Human Computer Interface Technology

Physics Review Lecture
September 25, 2002

*Copyright 1997-2002,
Perry R. Cook,
Princeton University

Basic Newtonian Physics

Position and its derivatives

  • Position as function of time:

  • Velocity as function of time is rate of change of Position with respect to time.

  • Acceleration as function of time is rate of change of Velocity with respect to time.

Units: m (meters) and s (seconds)

    Position: m
    Velocity: m/s
    Acceleration: m/s/s = m/s^2


  • Force: F = ma (Newton's 2nd Law (with m = constant))

  • Acceleration due to gravity, at sea level, on earth, is:

  • Force due to gravity (sea level, earth) is: mg Newtons

  • Frictional Forces:

    • When stationary, the coefficient of static friction is:

    • When moving, the coefficient of kinetic friction is:

    • Force due to friction acts opposite other forces, and is equal to


Energy (work) and Energy Flow

  • Energy: W = F x (force through a distance, if F is constant)

  • Power: = Energy flow, or the time rate of work = dW(t)/dt

  • Potential Energy: Potential to do work because of position in a field

  • In a conservative field, potential (and work) only depends on
    initial and final positions, not on path or time taken to traverse it.

    Example: Gravitational Potential Energy =

  • Kinetic Energy: Ability to do work because of mass in motion

    Note that Kinetic Energy being related to the square of the velocity means that stopping a car takes four times the distance (constant frictional forces) if the car is going twice as fast.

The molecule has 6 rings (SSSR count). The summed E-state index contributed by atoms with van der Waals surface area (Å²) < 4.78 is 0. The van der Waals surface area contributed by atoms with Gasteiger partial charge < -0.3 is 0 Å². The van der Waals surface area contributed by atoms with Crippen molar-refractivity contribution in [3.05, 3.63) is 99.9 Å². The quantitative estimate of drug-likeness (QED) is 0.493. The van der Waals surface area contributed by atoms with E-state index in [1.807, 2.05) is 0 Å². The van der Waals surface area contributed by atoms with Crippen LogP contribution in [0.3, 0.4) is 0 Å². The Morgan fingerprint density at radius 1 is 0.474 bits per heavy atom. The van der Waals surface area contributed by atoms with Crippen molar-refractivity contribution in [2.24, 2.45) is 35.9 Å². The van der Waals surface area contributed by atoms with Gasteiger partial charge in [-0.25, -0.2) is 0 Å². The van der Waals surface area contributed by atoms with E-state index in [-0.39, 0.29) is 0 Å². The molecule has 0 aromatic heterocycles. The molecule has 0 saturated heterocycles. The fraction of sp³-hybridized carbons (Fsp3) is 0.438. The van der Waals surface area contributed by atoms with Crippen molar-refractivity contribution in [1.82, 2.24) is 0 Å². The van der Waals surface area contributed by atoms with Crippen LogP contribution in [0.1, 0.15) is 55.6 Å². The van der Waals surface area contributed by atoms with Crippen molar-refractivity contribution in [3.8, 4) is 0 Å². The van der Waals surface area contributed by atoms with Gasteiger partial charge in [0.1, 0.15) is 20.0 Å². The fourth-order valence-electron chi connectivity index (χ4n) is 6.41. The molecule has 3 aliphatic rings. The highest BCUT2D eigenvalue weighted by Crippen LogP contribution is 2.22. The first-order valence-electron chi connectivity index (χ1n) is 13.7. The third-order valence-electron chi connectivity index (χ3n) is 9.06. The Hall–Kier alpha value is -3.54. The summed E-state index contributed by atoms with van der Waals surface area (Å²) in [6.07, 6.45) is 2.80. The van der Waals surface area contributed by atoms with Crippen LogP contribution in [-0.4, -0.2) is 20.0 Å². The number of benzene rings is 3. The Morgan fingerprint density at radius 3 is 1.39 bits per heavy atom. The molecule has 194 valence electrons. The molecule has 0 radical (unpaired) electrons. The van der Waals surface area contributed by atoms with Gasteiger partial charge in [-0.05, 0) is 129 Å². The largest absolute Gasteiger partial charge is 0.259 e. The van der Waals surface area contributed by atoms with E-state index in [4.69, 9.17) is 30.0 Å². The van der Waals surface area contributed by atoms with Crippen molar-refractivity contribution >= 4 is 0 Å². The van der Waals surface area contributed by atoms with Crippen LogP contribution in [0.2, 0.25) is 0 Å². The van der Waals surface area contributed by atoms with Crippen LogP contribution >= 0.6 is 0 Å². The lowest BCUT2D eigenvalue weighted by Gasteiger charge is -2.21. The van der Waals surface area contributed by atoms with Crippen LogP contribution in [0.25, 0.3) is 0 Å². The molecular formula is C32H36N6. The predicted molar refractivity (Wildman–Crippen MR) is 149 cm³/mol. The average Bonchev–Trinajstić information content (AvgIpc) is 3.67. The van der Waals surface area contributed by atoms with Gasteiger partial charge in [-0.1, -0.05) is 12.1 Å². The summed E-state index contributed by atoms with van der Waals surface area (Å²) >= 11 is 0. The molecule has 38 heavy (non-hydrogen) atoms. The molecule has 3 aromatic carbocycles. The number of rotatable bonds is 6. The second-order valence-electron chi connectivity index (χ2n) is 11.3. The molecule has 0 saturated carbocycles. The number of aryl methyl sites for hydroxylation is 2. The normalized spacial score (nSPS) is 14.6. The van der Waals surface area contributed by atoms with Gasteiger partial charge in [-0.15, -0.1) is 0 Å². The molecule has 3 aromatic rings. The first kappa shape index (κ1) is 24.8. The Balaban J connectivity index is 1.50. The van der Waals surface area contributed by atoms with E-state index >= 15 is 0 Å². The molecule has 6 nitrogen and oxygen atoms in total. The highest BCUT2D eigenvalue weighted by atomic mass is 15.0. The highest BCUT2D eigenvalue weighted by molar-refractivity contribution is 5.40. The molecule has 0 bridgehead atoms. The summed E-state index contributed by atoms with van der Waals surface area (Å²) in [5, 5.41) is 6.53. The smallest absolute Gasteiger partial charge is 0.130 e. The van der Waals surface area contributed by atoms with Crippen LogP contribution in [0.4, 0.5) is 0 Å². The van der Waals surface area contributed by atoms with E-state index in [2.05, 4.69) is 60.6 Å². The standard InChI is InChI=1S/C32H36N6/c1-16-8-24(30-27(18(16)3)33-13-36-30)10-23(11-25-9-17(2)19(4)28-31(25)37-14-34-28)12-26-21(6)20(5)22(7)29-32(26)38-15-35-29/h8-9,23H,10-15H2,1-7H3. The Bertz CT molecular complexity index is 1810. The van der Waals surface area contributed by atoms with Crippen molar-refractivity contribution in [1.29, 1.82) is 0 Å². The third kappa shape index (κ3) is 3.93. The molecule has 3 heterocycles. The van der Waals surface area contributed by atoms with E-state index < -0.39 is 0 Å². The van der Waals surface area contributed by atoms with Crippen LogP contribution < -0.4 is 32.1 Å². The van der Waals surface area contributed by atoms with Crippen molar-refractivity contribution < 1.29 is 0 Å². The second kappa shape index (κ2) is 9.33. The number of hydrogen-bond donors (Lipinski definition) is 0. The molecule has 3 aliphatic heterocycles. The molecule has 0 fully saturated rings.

• Energy is Conserved, A Very Important Physical Concept!!!

    Example: Potential and Kinetic energy, dropping a ball

    Initial Potential + Initial Kinetic = Final Potential + Final Kinetic

    Mass cancels!! (Galileo and later some moon-walkers proved this experimentally)

  • Mass is Conserved, Another Very Important Physical Concept!!!

    Example: If I pound water into a hose, it either comes out the other
    end or the hose eventually blows up. Mass is conserved.

Rotational Frames of Reference

  • All of the above still works, just adjusted slightly

    Example: A fulcrum with a pivot at 1/3 its length will balance with
    twice as much mass on the short end as on the long end.

    Assume it's balanced and at rest (acceleration = 0)

  • Rotational Energy:

The Basic 2nd Order Mechanical System

A spring with constant k (Force = -k y)

A mass with mass m

Some oil with damping R (Force = -R v)

y is the signed displacement from equilibrium (at rest with y = 0).

Minus sign on spring term means force acts to restore mass to rest position.

Minus sign on damping term means force acts against motion,
proportional to velocity.


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